25 Top Notch Brain Foods That Will Improve Your Memory

As anyone who has ever arrived late to an important meeting can attest to; frantically looking for the house keys for 15 minutes prior to stepping out the door, all thanks to a memory lapse, can be quite frustrating!

And although a few slip-ups don’t necessarily mean you’ll soon be faced with full-fledged senility, you might be happy to know that there are ways to kiss forgetfulness goodbye. Or, at the very least, greatly diminish it.

Eager to learn how? Read on to get acquainted with 25 of the best brain foods as well as the many ways in which they can help improve your memory.

Brain foods for memory

Eggs

Memory depends on getting brain cells to make new connections, which happens best when they are highly excited.

This is also why events that happen when we are feeling intellectually or emotionally stimulated are the ones we tend to remember best.

One key player in keeping brain cells excited is the neurotransmitter acetylcholine, whose existence depends greatly on the amount of choline available in our bodies to produce it. In fact, lower levels of choline in the blood have been linked to lower brain function (including impaired memory).

When it comes to keeping blood choline levels up, eggs don’t have much competition! They are one of the greatest food sources of choline, closely followed by organ meat and soybean oil.

As a bonus, eggs are also a rich source of phosphatidylserine, a nutrient that is known to help the brain boost its cell-to-cell communication!

Avocados for good fat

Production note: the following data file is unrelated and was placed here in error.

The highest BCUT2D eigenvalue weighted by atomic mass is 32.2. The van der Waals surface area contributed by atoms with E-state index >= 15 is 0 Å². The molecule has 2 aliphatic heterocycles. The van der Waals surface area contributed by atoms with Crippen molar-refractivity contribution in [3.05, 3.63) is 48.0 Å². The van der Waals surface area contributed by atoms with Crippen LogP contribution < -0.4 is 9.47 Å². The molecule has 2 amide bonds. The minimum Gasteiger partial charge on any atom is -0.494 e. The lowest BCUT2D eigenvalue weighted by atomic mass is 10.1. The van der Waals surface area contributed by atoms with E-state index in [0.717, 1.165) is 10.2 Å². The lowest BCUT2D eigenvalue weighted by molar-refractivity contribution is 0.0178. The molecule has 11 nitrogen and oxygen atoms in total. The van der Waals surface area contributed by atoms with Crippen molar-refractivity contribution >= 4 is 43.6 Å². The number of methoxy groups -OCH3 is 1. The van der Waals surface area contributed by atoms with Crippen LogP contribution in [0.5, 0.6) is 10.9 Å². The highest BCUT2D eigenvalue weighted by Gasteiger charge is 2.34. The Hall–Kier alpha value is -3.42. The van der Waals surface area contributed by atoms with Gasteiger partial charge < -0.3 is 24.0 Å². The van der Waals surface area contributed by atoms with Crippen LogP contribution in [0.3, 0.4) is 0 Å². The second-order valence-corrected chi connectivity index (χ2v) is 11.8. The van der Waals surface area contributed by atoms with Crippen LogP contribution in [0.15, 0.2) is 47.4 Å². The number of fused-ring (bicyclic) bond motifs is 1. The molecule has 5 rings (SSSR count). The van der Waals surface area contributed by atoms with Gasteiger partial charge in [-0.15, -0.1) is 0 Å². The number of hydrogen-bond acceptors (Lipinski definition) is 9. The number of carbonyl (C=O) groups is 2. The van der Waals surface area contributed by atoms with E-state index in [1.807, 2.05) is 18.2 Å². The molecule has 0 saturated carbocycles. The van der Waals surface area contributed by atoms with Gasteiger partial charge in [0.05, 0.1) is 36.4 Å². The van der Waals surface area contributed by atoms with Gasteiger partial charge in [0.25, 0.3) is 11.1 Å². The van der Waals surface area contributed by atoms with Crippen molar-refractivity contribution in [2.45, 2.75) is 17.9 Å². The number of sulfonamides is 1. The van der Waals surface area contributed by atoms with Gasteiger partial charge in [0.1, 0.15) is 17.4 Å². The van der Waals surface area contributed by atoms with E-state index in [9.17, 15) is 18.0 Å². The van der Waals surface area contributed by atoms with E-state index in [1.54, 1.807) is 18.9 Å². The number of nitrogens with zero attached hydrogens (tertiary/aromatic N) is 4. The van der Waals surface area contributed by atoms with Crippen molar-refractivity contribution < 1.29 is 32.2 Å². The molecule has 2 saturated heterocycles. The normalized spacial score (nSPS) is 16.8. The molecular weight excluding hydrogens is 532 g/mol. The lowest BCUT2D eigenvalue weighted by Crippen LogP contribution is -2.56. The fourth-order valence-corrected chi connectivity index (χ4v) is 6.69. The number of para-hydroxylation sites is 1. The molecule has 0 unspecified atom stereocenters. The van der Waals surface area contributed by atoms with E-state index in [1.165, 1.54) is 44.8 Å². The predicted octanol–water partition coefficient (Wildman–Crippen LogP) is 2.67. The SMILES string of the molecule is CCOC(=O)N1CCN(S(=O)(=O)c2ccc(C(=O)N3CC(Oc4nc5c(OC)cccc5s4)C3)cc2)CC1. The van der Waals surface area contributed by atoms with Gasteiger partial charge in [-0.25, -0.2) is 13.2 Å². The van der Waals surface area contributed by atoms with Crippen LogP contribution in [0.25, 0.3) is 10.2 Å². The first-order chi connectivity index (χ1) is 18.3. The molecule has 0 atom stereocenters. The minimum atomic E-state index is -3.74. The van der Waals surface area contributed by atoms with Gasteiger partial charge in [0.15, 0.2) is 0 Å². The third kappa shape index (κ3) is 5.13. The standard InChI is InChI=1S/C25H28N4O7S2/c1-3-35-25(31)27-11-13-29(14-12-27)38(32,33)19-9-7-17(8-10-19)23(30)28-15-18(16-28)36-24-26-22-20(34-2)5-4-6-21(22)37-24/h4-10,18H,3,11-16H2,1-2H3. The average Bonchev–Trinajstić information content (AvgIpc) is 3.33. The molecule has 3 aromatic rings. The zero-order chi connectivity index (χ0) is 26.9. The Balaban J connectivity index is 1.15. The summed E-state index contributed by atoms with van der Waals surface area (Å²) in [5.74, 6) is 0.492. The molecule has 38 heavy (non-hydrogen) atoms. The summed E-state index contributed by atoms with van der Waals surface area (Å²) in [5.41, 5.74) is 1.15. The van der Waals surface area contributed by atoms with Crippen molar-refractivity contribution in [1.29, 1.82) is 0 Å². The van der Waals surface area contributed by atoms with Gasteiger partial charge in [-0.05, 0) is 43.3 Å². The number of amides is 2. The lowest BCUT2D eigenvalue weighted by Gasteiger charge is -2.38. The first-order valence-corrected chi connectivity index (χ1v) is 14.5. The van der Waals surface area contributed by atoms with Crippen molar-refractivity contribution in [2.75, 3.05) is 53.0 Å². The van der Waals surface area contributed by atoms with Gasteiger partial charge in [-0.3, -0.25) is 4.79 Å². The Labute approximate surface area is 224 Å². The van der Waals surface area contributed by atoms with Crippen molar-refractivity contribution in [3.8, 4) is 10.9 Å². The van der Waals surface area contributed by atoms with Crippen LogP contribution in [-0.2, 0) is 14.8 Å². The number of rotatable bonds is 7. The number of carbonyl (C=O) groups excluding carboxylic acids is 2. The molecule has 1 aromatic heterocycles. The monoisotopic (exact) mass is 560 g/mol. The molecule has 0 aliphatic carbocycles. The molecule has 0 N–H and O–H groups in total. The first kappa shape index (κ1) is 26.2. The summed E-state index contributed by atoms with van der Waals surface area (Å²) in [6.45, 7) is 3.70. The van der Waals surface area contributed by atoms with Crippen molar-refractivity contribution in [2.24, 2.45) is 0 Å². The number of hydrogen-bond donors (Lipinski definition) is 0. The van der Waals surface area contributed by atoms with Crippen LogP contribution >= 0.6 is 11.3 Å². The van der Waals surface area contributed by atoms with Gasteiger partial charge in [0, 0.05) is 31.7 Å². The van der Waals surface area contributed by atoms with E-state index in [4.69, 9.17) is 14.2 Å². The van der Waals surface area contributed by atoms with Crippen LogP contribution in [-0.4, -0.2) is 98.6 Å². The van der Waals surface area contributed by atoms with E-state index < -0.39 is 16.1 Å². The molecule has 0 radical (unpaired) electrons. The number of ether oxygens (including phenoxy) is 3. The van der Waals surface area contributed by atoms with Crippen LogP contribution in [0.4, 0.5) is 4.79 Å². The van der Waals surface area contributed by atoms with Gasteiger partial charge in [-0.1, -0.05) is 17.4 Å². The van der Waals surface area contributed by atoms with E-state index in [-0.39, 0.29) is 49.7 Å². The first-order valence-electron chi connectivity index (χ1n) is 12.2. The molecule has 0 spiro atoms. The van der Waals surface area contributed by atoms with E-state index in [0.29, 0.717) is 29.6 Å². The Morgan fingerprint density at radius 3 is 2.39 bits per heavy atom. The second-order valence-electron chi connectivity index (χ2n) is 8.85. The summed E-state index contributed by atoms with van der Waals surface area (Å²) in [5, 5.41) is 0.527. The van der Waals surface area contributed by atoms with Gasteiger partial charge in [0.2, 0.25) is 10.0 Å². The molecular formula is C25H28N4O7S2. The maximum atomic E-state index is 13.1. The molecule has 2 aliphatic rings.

Avocados

Did you know that our brain cells are made up, in big part, of fat molecules? This is why too low of a fat intake negatively affects the function of our central processor! But it’s not only a matter of quantity; it’s also a matter of quality.

Proving this is a study conducted by researchers at Brigham and Women’s Hospital which, perhaps unsurprisingly, found that women who ate the most saturated fats (from foods such as red meats and butter) performed worse on test of thinking and memory than women who ate the lowest amount of these fats.

So what should you opt for instead?

Avocados, of course! Rich in monounsaturated fat, this fruit helps increase the level of good fat in the blood, contributing to a healthy flow of nutrients, such as fuel and oxygen, to the brain. This, in turn, can help maintain important aspects of brain function, including memory.

What’s more, good fats such as those found in avocados, also help prevent high blood pressure, which, when left uncontrolled, can lead to a decline in brain ability.

Keep in mind, though, that despite their health benefits, avocados remain fatty fruits – which means more is not necessarily better. So, for best effects, aim to limit your daily portion to 1/4 – 1/2 of an avocado per day.

Fatty Fish

While we’re on the topic of healthy fats… fatty fish are another top brain food we could all gain from adding to our diet.